Cafe Florie is the best of both worlds. Combining old family recipes with organic and local ingredients, Laytoya Rivers and Theo Smith (first cousins and the restaurant’s owners) are doing the seemingly impossible: cooking healthy soul food. Here, you can have your (red velvet) cake and eat it too.
Named after two of the owners’ grandmothers, Cafe Florie is a step back in the right direction, following their relatives’ example of eating what’s available – not from a can but from the garden. But Rivers and Smith look to new inspirations as well; vegan options are available on the menu, and foods from other cultures and countries also influence the restaurant’s offerings. Whether you miss your mama’s cooking or are a health food nut, there’s something for you at Cafe Florie.
Because the restaurant uses local produce, the menu at Cafe Florie is ever-changing with the seasons and the week’s yield. One day’s brunch might include omelets filled with zucchini and onions, and another day’s lunch may offer sides of red beans and rice and watermelon salad. Never fear though; fried chicken is always on the menu. Every part of the meal is made from scratch and to order, and thus don’t expect rushed service – Cafe Florie is worth waiting for.
The Dishes: Verna’s Fried Chicken with sides of the sweet potatoes and roasted potatoes, Steak “Crepe of the Day” with a side salad and sweet tea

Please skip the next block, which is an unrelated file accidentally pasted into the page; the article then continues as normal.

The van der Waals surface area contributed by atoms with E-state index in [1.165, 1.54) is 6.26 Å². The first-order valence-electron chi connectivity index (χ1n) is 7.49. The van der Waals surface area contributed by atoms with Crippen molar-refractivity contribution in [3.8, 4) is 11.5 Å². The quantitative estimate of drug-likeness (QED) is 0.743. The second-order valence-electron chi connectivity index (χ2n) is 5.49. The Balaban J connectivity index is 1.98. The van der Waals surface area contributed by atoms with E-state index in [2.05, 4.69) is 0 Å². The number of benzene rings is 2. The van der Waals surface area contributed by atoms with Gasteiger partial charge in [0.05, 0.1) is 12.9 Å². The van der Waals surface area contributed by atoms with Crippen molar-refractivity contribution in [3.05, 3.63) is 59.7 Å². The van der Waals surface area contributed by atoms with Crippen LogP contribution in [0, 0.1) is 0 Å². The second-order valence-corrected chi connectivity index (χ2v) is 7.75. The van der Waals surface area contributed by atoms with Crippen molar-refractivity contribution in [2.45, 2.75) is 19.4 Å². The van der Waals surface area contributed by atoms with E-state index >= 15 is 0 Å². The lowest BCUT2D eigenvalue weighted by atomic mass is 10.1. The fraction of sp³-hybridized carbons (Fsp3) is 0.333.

What’s Special About It?
Eleanor: “Soul food made with organic ingredients; this is the place I have been searching for! An evangelist of southern food to a midwesterner like me, Cafe Florie is both old-school and new-school in its methods.”
Kenda: “Cafe Florie is the epitome of southern comfort food in Savannah. Along with its down-home menu, its attention to utilizing local produce in the dishes makes it that much more delicious.”
What Did It Taste Like?
Kenda: “The fried chicken is some of the best fried chicken I’ve ever had, and that’s saying something coming from a southerner! It was tender and juicy on the inside with a crisp, well-seasoned crust on the outside. The sweet potatoes were pureed with sugar and spices. No matter what time of year, not just Thanksgiving, I love sweet potatoes. Cafe Florie stayed true to the southern tradition of sweetening them up, but without making them overly sweet. The roasted potatoes were seasoned with rosemary and other spices, giving it a well-balanced taste and so perfect alongside the fried chicken. The meal was also served with a fresh-baked biscuit made from scratch and a homemade strawberry jam with butter. The biscuit was fluffy and tasted excellent with the sweet jam and butter. Because you just can’t have fried chicken without a good biscuit!”
Eleanor: “This was the first glass of sweet tea I ever drank down to the bottom. Made with green tea and fresh juices, and sweetened with stevia and honey, it was refreshing rather than cloying sweet. The Steak Crepe special was an ideal accompaniment. The thin crepe outer layer and lean meat kept it from being heavy, and the goat cheese and caramelized onions were a vibrant complement. Add the side salad with fresh greens and the sweet potato dressing (which was dotted with herbs and delicately creamy), and it was a surprisingly light lunch.”
What Did We Say About It?
Eleanor: “Both fried and green, this is southern food done right.”
1715 Barnard Street